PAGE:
Given the fiasco of its fiery flagship, you might well have expected Samsung to want to draw a line under its Galaxy Note7, and focus on the next generation of its high-end handsets. But according to a report published by South Korean publication Hankyung, Samsung is actually preparing to refurbish the handsets and sell them on.
This is the second time that such rumors have popped up. According to the report, Samsung has opted for the refurb-and-resell approach in an effort to recoup some of the profits that it lost during the much-publicized global recall process. It's also said to be keen to minimize the potential environmental damage of dealing with millions of unsaleable devices, which will help it to avoid a hefty fine. Even so, selling refurbished units would indicate a change of approach, given that Samsung said in October that it would "safely dispose of" every Note7.
Last month, Samsung announced its findings from an intensive investigation into the issues that caused dozens of Note7 handsets to catch fire and explode, revealing - to the surprise of no-one - that the device's batteries were at fault. An independent probe by the South Korean government corroborated Samsung's assessment, and affirmed that aside from the battery issue, the design of the Galaxy Note7 was otherwise sound.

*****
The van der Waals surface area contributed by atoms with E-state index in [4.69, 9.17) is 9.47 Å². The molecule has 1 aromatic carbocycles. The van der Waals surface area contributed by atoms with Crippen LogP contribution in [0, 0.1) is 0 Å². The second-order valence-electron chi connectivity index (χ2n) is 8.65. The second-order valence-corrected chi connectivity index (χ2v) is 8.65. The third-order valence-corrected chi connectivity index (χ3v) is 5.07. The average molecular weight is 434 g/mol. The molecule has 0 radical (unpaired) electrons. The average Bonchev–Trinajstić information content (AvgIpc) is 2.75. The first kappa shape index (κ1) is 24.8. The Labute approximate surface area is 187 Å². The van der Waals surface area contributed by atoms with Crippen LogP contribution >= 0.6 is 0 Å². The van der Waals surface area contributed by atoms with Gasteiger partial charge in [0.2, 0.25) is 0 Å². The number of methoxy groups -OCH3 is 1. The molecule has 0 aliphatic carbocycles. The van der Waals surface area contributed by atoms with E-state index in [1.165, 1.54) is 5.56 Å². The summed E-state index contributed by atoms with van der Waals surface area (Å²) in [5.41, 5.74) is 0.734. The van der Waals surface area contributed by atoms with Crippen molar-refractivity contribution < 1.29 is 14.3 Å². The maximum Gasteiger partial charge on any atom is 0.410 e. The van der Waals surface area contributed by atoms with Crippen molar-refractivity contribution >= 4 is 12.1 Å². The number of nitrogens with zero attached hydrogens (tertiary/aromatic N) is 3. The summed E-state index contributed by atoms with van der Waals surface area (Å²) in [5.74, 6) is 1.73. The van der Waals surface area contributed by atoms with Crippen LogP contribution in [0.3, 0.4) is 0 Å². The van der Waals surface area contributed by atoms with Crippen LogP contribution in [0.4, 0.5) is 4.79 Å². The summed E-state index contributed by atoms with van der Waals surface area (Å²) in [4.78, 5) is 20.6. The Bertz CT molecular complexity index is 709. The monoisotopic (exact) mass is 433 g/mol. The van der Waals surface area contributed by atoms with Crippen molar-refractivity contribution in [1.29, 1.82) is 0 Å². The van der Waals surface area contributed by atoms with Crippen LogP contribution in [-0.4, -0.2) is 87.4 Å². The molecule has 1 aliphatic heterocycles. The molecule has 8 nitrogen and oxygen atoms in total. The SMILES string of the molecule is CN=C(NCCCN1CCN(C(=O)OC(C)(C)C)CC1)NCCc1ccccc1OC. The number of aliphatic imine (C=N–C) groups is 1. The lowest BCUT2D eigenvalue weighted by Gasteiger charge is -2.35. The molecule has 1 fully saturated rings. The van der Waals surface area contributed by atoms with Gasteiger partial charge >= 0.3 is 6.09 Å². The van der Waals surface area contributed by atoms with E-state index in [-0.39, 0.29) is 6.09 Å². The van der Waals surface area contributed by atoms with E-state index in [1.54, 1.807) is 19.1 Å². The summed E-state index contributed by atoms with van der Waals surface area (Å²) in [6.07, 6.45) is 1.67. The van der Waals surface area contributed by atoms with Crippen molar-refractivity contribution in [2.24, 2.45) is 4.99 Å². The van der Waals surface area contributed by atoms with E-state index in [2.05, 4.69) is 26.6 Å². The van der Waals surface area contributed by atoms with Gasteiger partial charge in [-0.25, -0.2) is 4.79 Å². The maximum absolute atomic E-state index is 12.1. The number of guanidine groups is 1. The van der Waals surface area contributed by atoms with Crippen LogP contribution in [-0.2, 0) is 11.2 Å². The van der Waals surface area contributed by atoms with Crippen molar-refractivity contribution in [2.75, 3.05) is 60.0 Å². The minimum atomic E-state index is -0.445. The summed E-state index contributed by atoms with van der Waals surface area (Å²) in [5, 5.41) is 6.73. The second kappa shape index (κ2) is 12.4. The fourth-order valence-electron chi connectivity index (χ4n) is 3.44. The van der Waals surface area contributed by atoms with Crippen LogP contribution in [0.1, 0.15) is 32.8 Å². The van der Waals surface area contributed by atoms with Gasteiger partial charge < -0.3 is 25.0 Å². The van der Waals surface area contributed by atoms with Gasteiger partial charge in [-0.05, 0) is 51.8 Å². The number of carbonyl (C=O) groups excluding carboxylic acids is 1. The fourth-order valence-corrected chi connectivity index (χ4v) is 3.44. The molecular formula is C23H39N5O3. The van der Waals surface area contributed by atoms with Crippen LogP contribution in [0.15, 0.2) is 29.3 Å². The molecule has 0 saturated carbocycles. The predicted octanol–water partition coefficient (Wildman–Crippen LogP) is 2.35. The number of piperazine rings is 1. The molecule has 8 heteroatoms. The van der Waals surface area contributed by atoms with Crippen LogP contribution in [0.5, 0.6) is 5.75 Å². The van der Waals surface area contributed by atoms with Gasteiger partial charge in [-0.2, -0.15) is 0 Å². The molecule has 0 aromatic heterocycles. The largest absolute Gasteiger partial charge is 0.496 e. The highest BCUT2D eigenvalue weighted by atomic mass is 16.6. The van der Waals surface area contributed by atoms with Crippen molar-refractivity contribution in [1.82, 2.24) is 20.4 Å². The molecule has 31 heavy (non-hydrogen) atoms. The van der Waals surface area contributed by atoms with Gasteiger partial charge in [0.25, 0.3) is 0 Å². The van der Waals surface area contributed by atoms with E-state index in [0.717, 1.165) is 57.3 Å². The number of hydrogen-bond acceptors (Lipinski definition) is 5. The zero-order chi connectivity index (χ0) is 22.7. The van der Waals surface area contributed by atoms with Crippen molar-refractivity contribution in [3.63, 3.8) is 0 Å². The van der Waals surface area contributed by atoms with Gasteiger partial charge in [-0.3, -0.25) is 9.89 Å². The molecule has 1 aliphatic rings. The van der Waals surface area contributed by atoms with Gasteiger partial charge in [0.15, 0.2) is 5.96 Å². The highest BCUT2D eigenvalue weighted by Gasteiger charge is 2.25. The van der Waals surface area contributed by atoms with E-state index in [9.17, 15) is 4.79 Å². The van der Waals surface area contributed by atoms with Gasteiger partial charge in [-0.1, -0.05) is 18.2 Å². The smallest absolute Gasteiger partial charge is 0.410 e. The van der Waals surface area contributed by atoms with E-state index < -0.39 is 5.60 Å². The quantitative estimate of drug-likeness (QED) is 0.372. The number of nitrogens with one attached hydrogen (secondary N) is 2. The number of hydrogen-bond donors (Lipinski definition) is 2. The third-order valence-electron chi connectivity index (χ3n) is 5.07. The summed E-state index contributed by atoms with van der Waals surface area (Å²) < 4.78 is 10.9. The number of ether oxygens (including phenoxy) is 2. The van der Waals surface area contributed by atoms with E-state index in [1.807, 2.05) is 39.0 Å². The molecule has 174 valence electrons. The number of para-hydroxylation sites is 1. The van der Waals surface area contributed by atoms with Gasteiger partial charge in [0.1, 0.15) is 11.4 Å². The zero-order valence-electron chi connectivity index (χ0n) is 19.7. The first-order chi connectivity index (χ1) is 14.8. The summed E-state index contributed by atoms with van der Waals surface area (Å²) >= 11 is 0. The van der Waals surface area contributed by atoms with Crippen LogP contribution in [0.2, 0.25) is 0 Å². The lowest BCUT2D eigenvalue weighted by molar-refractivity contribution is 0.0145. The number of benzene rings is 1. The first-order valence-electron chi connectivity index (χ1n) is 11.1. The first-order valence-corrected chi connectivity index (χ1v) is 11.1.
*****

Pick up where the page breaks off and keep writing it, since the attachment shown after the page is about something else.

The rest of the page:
Samsung is said to have used around 200,000 Note7 handsets in its post-recall testing to determine the cause of those issues, but is said to have an estimated 2.5 million units available to refurbish. The company will reportedly complete refurbishment of those devices by May, and begin selling them again from June. However, there will be some important differences by the time they go on sale again.
The report claims that Samsung will reuse "core components", but that each handset will have a new case, and a smaller (and, one hopes, less explosive) battery. While the Galaxy Note7 originally shipped with a 3,500mAh battery, the refurbished models are expected to have battery capacity in the region of 3,000mAh to 3,200mAh.
Don't expect to see Samsung selling them again in Europe or North America though; the firm is believed to be limiting availability to emerging markets such as India and Vietnam, although it may also resell them in its home market of South Korea.
Samsung's mobile chief confirmed last month that a new Galaxy Note8 is on the way, promising that it will be "better, safer, and very innovative".